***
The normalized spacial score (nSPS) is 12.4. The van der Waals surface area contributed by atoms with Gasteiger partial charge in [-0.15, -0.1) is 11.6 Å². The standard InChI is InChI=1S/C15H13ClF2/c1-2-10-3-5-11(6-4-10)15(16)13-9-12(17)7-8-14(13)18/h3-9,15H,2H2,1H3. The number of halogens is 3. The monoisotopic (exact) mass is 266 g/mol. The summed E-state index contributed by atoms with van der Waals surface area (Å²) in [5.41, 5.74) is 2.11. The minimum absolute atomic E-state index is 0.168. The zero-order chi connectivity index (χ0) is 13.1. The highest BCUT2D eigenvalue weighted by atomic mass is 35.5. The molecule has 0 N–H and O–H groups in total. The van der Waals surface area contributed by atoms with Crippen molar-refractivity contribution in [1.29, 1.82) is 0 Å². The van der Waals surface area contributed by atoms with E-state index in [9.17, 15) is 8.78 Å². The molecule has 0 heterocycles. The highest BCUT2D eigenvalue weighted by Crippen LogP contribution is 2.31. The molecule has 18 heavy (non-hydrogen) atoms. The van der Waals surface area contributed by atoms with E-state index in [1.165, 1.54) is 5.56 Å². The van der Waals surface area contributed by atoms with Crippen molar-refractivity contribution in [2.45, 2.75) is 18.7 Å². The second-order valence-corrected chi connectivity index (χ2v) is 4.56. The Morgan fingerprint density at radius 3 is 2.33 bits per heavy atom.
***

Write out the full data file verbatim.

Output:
The normalized spacial score (nSPS) is 12.4. The van der Waals surface area contributed by atoms with Gasteiger partial charge in [-0.15, -0.1) is 11.6 Å². The standard InChI is InChI=1S/C15H13ClF2/c1-2-10-3-5-11(6-4-10)15(16)13-9-12(17)7-8-14(13)18/h3-9,15H,2H2,1H3. The number of halogens is 3. The monoisotopic (exact) mass is 266 g/mol. The summed E-state index contributed by atoms with van der Waals surface area (Å²) in [5.41, 5.74) is 2.11. The minimum absolute atomic E-state index is 0.168. The zero-order chi connectivity index (χ0) is 13.1. The highest BCUT2D eigenvalue weighted by atomic mass is 35.5. The molecule has 0 N–H and O–H groups in total. The van der Waals surface area contributed by atoms with Crippen molar-refractivity contribution in [1.29, 1.82) is 0 Å². The van der Waals surface area contributed by atoms with E-state index in [9.17, 15) is 8.78 Å². The molecule has 0 heterocycles. The highest BCUT2D eigenvalue weighted by Crippen LogP contribution is 2.31. The molecule has 18 heavy (non-hydrogen) atoms. The van der Waals surface area contributed by atoms with E-state index in [1.165, 1.54) is 5.56 Å². The van der Waals surface area contributed by atoms with Crippen molar-refractivity contribution in [2.45, 2.75) is 18.7 Å². The second-order valence-corrected chi connectivity index (χ2v) is 4.56. The Morgan fingerprint density at radius 3 is 2.33 bits per heavy atom.